Junk draconian Gujarat terror bill

The controversial Gujarat Control of Terrorism and Organised Crime Bill, 2015, has rightly been stalled by the President, who wanted some clarifications on some of its provisions. The Union Home Ministry has withdrawn the bill and said that it will submit it again to the President after reworking some provisions. It is surprising that the home ministry of the present and the previous NDA governments and the Gujarat government have so tenaciously persisted with a bill which has been widely seen as illiberal, draconian and unnecessary. Some of its provisions are against the normal rights and freedoms guaranteed by the Constitution and enjoyed by citizens. The Gujarat Assembly first passed the bill in 2002 when Prime Minister Modi was the state’s chief minister. Two Presidents – A P J Abdul Kalam and Pratibha Patil – had returned the bill in the past. The Anandiben Patel government again got the bill passed last year and sent it for Presidential assent. But President Pranab Mukherjee has also given the signal that he is not inclined to give it ready assent.

Some provisions of the bill have no place in a normal constitutional system. The bill empowers authorities to intercept phones and other means of personal communications and allows the intercepted communication to be produced as evidence in courts. Confessions before police officers can also be admitted as evidence. The dangerous implications of this provision should be clear to anyone who knows how the police extract confessions from suspects and even innocent people. Bail conditions are extremely difficult. The bill clearly says that the court ‘shall assume, unless the contrary is proved, that the accused has committed such an offence’. This is against the basic principle of law which lays down that an accused is innocent unless proved guilty. It shifts the burden of proof to the accused.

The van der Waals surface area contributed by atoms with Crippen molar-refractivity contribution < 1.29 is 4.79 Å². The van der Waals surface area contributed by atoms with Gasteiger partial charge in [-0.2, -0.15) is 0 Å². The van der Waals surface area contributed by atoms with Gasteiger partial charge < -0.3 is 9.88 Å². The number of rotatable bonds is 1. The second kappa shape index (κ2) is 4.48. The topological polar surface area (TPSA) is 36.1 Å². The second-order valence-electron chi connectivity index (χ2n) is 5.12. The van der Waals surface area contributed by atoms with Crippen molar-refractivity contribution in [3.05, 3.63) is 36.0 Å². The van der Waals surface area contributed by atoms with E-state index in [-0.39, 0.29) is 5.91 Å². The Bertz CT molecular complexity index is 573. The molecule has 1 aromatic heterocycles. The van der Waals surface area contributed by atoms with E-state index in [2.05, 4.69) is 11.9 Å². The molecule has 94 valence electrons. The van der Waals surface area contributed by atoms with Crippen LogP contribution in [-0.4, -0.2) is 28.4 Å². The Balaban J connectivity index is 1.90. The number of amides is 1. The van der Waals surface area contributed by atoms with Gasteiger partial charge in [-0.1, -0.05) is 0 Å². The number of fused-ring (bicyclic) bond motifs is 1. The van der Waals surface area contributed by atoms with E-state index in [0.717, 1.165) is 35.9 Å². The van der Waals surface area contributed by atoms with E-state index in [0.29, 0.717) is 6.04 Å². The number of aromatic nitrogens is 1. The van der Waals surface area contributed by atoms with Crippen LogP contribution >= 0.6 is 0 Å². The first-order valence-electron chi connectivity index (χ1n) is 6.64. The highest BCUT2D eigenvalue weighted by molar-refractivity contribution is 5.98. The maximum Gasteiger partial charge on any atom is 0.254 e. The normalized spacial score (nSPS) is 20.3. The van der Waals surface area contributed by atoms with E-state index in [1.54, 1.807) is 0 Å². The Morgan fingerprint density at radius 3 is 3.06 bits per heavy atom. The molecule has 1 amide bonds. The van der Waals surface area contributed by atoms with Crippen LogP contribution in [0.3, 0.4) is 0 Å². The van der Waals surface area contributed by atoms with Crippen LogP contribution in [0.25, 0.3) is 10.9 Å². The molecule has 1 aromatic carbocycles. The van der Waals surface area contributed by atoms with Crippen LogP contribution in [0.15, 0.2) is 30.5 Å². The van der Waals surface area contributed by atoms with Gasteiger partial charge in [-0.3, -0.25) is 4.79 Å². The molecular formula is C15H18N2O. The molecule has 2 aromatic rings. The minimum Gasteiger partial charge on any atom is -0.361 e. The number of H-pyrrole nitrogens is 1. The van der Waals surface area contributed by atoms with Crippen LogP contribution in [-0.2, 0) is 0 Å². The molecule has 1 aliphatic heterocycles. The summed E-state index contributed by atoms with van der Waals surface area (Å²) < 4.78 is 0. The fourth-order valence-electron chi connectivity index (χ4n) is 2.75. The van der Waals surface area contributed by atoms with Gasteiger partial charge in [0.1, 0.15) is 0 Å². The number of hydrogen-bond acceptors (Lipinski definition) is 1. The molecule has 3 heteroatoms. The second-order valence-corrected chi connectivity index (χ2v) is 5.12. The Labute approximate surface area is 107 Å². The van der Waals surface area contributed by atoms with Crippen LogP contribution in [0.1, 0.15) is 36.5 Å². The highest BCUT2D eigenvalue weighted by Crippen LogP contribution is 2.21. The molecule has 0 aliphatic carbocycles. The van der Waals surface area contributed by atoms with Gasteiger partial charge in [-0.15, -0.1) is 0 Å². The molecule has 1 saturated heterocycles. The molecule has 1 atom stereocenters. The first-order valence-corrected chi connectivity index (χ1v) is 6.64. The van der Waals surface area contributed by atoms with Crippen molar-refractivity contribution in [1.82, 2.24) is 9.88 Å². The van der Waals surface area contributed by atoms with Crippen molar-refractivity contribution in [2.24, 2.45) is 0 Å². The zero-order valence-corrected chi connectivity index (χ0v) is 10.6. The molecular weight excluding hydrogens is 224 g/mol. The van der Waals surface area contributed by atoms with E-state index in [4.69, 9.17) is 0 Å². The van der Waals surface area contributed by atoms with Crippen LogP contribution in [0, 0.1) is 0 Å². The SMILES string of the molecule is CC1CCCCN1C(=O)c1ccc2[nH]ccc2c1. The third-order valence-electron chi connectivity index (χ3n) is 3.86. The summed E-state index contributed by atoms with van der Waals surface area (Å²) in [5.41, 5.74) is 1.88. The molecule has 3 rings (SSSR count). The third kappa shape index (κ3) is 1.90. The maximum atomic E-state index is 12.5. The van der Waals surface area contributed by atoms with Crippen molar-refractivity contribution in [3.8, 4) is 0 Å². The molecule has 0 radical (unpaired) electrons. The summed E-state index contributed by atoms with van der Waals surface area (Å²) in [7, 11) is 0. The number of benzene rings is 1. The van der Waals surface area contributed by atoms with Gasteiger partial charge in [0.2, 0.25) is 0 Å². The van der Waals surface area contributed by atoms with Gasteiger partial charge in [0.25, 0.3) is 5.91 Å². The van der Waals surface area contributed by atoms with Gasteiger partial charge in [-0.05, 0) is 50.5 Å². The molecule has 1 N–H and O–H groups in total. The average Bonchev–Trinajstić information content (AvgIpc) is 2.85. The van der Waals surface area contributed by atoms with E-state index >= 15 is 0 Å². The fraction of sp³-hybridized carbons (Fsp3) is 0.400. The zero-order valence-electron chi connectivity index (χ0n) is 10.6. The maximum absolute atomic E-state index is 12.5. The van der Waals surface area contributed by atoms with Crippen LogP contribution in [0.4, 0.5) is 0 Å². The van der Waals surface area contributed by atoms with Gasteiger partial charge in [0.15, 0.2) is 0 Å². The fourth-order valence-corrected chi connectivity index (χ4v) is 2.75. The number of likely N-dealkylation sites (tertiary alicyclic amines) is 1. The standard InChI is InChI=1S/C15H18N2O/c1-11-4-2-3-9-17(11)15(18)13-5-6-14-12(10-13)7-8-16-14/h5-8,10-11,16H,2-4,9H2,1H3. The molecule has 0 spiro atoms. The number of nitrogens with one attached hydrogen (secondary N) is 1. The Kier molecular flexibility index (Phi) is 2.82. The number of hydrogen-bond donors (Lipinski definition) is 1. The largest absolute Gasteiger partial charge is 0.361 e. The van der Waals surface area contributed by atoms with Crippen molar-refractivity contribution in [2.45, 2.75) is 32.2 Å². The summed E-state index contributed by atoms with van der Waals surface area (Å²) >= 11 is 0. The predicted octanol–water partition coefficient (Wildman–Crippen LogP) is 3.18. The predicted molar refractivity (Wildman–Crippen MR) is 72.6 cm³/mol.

Such laws make the society and the legal system harsh and inhuman. The Gujarat government has tried to justify the law with the argument that the state has a border with Pakistan and is vulnerable to terrorism. This is an inadequate and unconvincing  ground. The state has also pointed out that Maharashtra has a similar law. But the Maharashtra law has not been a success. That should be good enough reason for Gujarat not to have such a law. The Gujarat Police are known for custodial killings and fake encounters. A law like this is bound to be misused by it. Such laws are frequently used against the minorities, dalits and the weaker sections of society. The idea that terrorism can be only fought with stronger and stronger laws is wrong.

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